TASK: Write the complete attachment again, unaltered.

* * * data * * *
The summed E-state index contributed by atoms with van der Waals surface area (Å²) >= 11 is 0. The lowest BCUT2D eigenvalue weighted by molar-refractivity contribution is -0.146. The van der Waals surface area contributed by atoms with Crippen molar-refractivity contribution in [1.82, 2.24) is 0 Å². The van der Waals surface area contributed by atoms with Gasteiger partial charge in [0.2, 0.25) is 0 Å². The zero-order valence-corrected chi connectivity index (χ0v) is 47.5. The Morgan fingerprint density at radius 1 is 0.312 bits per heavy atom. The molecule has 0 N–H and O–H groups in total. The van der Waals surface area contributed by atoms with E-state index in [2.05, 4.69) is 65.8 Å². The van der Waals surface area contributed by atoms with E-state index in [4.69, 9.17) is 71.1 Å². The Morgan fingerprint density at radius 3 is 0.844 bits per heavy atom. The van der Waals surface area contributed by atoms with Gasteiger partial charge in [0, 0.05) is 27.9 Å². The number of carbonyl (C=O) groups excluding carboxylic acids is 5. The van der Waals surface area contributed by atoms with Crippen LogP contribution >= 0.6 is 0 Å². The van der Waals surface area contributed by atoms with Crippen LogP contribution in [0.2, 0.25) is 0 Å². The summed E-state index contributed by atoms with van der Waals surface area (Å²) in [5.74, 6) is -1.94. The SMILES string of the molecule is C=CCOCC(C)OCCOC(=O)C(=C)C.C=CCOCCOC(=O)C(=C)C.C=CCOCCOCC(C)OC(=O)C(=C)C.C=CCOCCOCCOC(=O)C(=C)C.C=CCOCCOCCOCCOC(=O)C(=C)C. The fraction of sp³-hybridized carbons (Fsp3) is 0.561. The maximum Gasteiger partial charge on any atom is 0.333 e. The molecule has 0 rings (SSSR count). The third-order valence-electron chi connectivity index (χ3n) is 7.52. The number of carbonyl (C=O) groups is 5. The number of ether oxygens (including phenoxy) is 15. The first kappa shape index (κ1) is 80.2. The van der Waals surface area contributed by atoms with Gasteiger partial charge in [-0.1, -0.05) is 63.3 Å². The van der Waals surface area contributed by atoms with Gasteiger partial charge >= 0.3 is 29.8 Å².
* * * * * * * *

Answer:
The summed E-state index contributed by atoms with van der Waals surface area (Å²) >= 11 is 0. The lowest BCUT2D eigenvalue weighted by molar-refractivity contribution is -0.146. The van der Waals surface area contributed by atoms with Crippen molar-refractivity contribution in [1.82, 2.24) is 0 Å². The van der Waals surface area contributed by atoms with Gasteiger partial charge in [0.2, 0.25) is 0 Å². The zero-order valence-corrected chi connectivity index (χ0v) is 47.5. The Morgan fingerprint density at radius 1 is 0.312 bits per heavy atom. The molecule has 0 N–H and O–H groups in total. The van der Waals surface area contributed by atoms with E-state index in [2.05, 4.69) is 65.8 Å². The van der Waals surface area contributed by atoms with E-state index in [4.69, 9.17) is 71.1 Å². The Morgan fingerprint density at radius 3 is 0.844 bits per heavy atom. The van der Waals surface area contributed by atoms with Gasteiger partial charge in [0, 0.05) is 27.9 Å². The number of carbonyl (C=O) groups excluding carboxylic acids is 5. The van der Waals surface area contributed by atoms with Crippen LogP contribution >= 0.6 is 0 Å². The van der Waals surface area contributed by atoms with Crippen LogP contribution in [0.2, 0.25) is 0 Å². The summed E-state index contributed by atoms with van der Waals surface area (Å²) in [5.74, 6) is -1.94. The SMILES string of the molecule is C=CCOCC(C)OCCOC(=O)C(=C)C.C=CCOCCOC(=O)C(=C)C.C=CCOCCOCC(C)OC(=O)C(=C)C.C=CCOCCOCCOC(=O)C(=C)C.C=CCOCCOCCOCCOC(=O)C(=C)C. The fraction of sp³-hybridized carbons (Fsp3) is 0.561. The maximum Gasteiger partial charge on any atom is 0.333 e. The molecule has 0 rings (SSSR count). The third-order valence-electron chi connectivity index (χ3n) is 7.52. The number of carbonyl (C=O) groups is 5. The number of ether oxygens (including phenoxy) is 15. The first kappa shape index (κ1) is 80.2. The van der Waals surface area contributed by atoms with Gasteiger partial charge in [-0.1, -0.05) is 63.3 Å². The van der Waals surface area contributed by atoms with Gasteiger partial charge >= 0.3 is 29.8 Å².